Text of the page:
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Even Santa's helpers have fallen on hard times. In fact, for the first time in its 21-year history, Spokane's Tree of Sharing ended without filling all its gift orders. Other groups, facing the same grim prospects, are hoping for a Christmas miracle.

"We're going to be totally out of business unless we get a bunch of donations soon," says Staff Sgt. Stuart MacCracken, coordinator of the Toys for Tots program, which distributes presents to needy children.

It's not the work of the Grinch, but rather the naughty economy and a sizeable drop in giving that threaten to spoil Christmas for many of the area's poorest families. Donations continue to lag while the number of impoverished rises, according to local groups that serve the poor.

"Many people who have given to us in the past are now recipients of the program," says Dru Powers, coordinator of the Tree of Sharing. "There are so many people out of work, and when you're in that situation, it's kind of hard to justify buying gifts for someone else."

Like many holiday-related programs, the Tree of Sharing's focus is on the poor, the sick and the disabled. This fall, 50 community groups submitted the names of about 8,000 people, 300 more than last year. The names were then put on Christmas trees in the malls, where shoppers could choose one and return with the indicated present.

But as the program closed down on Sunday, 770 of those names still remained untouched on the trees. Powers, operating on almost no sleep, refuses to give up; she says she is still trying to raise enough cash to purchase the remaining presents.

"I'm not going to admit that I haven't made it," she says. "I refuse to."

At Toys for Tots, the atmosphere is no less urgent. The Marines, who run the program, and other volunteers scurry about -- lining up gift-filled bags, doling out those that are ready and taking down new orders. Already, organizers have received requests from 3,200 families and expect at least 1,200 more, all of whom live near or below the poverty line.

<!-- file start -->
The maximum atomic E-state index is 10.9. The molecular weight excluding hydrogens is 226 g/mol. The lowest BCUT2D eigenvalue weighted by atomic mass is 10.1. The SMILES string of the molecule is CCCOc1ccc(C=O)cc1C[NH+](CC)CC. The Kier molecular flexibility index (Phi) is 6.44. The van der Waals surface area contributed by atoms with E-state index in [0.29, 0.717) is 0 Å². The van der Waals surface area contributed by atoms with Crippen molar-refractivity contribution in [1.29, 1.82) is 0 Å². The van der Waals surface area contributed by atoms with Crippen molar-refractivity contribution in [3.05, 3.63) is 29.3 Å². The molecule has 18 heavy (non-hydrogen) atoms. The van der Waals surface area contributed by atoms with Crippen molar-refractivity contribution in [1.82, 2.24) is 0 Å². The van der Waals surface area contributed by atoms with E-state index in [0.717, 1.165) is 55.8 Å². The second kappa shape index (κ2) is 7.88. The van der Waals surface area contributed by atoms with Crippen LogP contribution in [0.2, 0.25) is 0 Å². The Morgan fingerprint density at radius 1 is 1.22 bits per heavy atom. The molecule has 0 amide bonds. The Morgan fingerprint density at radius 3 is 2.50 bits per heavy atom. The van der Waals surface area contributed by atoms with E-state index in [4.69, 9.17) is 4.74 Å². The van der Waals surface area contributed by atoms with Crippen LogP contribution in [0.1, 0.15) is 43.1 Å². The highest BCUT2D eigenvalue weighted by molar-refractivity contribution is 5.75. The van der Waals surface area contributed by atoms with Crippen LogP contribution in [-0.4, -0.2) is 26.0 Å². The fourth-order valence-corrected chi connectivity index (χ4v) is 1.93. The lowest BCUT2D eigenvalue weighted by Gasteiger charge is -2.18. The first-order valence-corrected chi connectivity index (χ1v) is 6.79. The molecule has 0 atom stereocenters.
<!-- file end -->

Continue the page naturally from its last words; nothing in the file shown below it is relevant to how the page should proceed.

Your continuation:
At this point, however, there aren't nearly enough toys on the shelves to meet the demand, MacCracken says. Toys for infants, ages 0 to 2, and children, 10 to 11, are practically gone. Cash gifts have declined as well, he adds, and if not for $15,000 in reserved funds, the shelves would be long empty.

MacCracken blames, in part, the shorter holiday season: Thanksgiving came so late in November that organizers got off to a slow start. "We're hoping the word will get out and things will pick up," he says.

Organizers will continue to hand out presents up to 2 pm on Christmas Eve. Until then, people can drop off toys at local fire stations, the Navy and Marine Corps building at 5101 N. Assembly St. or at the program's headquarters at 102 E. Francis Ave.

The impact of stingy holiday donations affects not only what is under the trees of many poor families this Christmas, but also the services that will be available to them in the coming year, says Mary Savage, development director of the Vanessa Behan Crisis Nursery. Initial estimates show financial contributions to the nursery have dropped by 20 percent.

"December is just a critical month for nonprofits and charities," Savage says. "It's make-or-break time. It's really the only time that many people give."

The nursery provides emergency respite care for young children and, during the holidays, gives out gifts to client families. On Saturday, there's a toy drive benefiting the nursery at The Shop on 924 S. Perry St.; bring a new unwrapped toy or a cash donation and get a free picture with Santa Claus.

In Spokane Valley, charity and community groups are struggling with the same challenge, trying to make each dollar go a little further. In response to record numbers signing up to receive gifts, workers at the Spokane Valley Community Center held a meeting last week.

They debated their options as their list grew to more than 800 families, representing 2,900 people. They considered whether to leave out certain age groups, like teenagers -- so that they could at least give something to more children -- or whether to cut out household items for the parents as a way to save money. In the end, they chose neither.

"The talk went back and forth," says Mollie Dalpae, executive director of the community center, "and we decided that we just had to close it off."

Organizers at the community center started a waiting a list, now 70 families long, preferring to do that rather than make promises that they couldn't keep, Dalpae explains.

"How fair would it be," she asks, "for a family to count on us, sign up and come down here and then there not be enough for them?"

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